Some argue that U.S. foreign affairs should be left to Congress and the President. But as more executive and legislative actions arise in this arena, is a judicial defense of fundamental rights needed?
Economists shape conversations on topics ranging from business to politics, and their influence is widely felt; the Federal Reserve, trade negotiations, and public spending have become central focuses of political debate. But economists weren’t always permanent fixtures in policymaking.
The intensive fires in the Amazon, the rapid melting of glaciers and ice sheets, and continued loss of biodiversity all illustrate that our planet is changing at a dangerous pace. At the same time, we are entering a period of unprecedented technological change.
Last week, President Donald Trump withdrew all U.S. troops from northern Syria. Later, a deal was made between the Syrian Democratic Forces (SDF) and Syria’s President Bashar al-Assad, allowing Syrian troops — most of whom are Kurdish — to head north to confront Turkish forces.
Racism affects our criminal justice system — from policing methods to prison-system structures to punishments issued for different crimes. More than 50 years after the publication of the Kerner Report — which investigated the 1967 race riots — many of the same problems of institutionalized racism persist today.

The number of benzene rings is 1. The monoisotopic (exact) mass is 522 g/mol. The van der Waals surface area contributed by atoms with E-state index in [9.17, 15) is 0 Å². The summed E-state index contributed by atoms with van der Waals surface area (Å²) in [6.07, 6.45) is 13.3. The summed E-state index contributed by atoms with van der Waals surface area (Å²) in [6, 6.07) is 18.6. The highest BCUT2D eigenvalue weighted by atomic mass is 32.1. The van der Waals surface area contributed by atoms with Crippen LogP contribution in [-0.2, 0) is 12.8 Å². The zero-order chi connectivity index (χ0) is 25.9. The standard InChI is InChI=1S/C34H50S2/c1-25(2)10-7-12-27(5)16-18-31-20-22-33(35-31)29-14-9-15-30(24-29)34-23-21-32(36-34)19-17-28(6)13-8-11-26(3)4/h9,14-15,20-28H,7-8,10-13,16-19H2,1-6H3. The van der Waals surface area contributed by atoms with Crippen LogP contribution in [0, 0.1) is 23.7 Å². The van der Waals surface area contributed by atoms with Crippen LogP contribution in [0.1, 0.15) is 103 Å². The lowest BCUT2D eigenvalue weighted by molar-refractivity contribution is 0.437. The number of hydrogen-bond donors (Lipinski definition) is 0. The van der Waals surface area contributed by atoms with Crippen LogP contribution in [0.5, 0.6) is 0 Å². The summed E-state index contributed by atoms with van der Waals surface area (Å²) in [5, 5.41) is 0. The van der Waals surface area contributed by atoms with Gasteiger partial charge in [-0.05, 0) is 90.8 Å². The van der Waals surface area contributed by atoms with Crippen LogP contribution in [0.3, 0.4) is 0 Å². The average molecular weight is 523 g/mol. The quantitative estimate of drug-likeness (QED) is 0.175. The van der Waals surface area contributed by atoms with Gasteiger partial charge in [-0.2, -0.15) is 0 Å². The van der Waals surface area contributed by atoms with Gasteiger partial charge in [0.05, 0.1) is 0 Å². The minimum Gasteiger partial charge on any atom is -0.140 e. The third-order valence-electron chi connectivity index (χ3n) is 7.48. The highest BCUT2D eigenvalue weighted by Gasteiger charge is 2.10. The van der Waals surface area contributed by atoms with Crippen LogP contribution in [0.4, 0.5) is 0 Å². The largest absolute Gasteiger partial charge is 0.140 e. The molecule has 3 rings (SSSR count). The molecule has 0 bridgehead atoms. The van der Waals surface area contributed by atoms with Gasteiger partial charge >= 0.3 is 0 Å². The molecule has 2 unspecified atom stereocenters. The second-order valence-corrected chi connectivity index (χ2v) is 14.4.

Pesticides are present in many food products and play a central role in the production of traded agriculture, giving them global and economic significance — and necessitating proper regulation. Yet, some pesticide companies may put profit ahead of protecting the public from potential harms.
Rising 39 feet above Scudder Plaza and standing adjacent to Robertson Hall, the home of Princeton University’s Woodrow Wilson School of Public and International Relations...